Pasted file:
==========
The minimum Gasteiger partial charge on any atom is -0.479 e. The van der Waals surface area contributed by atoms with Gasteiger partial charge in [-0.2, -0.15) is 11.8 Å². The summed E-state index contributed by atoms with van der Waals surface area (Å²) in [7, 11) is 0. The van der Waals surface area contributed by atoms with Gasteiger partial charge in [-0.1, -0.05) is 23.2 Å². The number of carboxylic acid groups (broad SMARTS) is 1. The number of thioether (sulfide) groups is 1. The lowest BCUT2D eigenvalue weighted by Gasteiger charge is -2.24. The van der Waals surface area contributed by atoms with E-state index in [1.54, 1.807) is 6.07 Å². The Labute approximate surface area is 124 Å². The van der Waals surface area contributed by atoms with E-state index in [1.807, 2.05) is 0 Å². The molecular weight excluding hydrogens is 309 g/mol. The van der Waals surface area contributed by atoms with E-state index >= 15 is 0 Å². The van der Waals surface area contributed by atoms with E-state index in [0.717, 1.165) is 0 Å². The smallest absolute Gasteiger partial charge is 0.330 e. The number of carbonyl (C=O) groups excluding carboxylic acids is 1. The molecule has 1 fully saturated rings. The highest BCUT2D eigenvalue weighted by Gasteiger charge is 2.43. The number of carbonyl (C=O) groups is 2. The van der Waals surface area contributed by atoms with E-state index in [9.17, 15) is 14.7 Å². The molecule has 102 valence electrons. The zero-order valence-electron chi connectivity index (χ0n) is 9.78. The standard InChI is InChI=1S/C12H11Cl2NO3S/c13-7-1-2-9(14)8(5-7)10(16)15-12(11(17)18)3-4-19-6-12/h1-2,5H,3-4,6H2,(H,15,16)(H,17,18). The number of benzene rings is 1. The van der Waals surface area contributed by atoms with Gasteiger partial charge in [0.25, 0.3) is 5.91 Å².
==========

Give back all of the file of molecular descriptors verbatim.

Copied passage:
The minimum Gasteiger partial charge on any atom is -0.479 e. The van der Waals surface area contributed by atoms with Gasteiger partial charge in [-0.2, -0.15) is 11.8 Å². The summed E-state index contributed by atoms with van der Waals surface area (Å²) in [7, 11) is 0. The van der Waals surface area contributed by atoms with Gasteiger partial charge in [-0.1, -0.05) is 23.2 Å². The number of carboxylic acid groups (broad SMARTS) is 1. The number of thioether (sulfide) groups is 1. The lowest BCUT2D eigenvalue weighted by Gasteiger charge is -2.24. The van der Waals surface area contributed by atoms with E-state index in [1.54, 1.807) is 6.07 Å². The Labute approximate surface area is 124 Å². The van der Waals surface area contributed by atoms with E-state index in [1.807, 2.05) is 0 Å². The molecular weight excluding hydrogens is 309 g/mol. The van der Waals surface area contributed by atoms with E-state index >= 15 is 0 Å². The van der Waals surface area contributed by atoms with E-state index in [0.717, 1.165) is 0 Å². The smallest absolute Gasteiger partial charge is 0.330 e. The number of carbonyl (C=O) groups excluding carboxylic acids is 1. The molecule has 1 fully saturated rings. The highest BCUT2D eigenvalue weighted by Gasteiger charge is 2.43. The number of carbonyl (C=O) groups is 2. The van der Waals surface area contributed by atoms with E-state index in [9.17, 15) is 14.7 Å². The molecule has 102 valence electrons. The zero-order valence-electron chi connectivity index (χ0n) is 9.78. The standard InChI is InChI=1S/C12H11Cl2NO3S/c13-7-1-2-9(14)8(5-7)10(16)15-12(11(17)18)3-4-19-6-12/h1-2,5H,3-4,6H2,(H,15,16)(H,17,18). The number of benzene rings is 1. The van der Waals surface area contributed by atoms with Gasteiger partial charge in [0.25, 0.3) is 5.91 Å².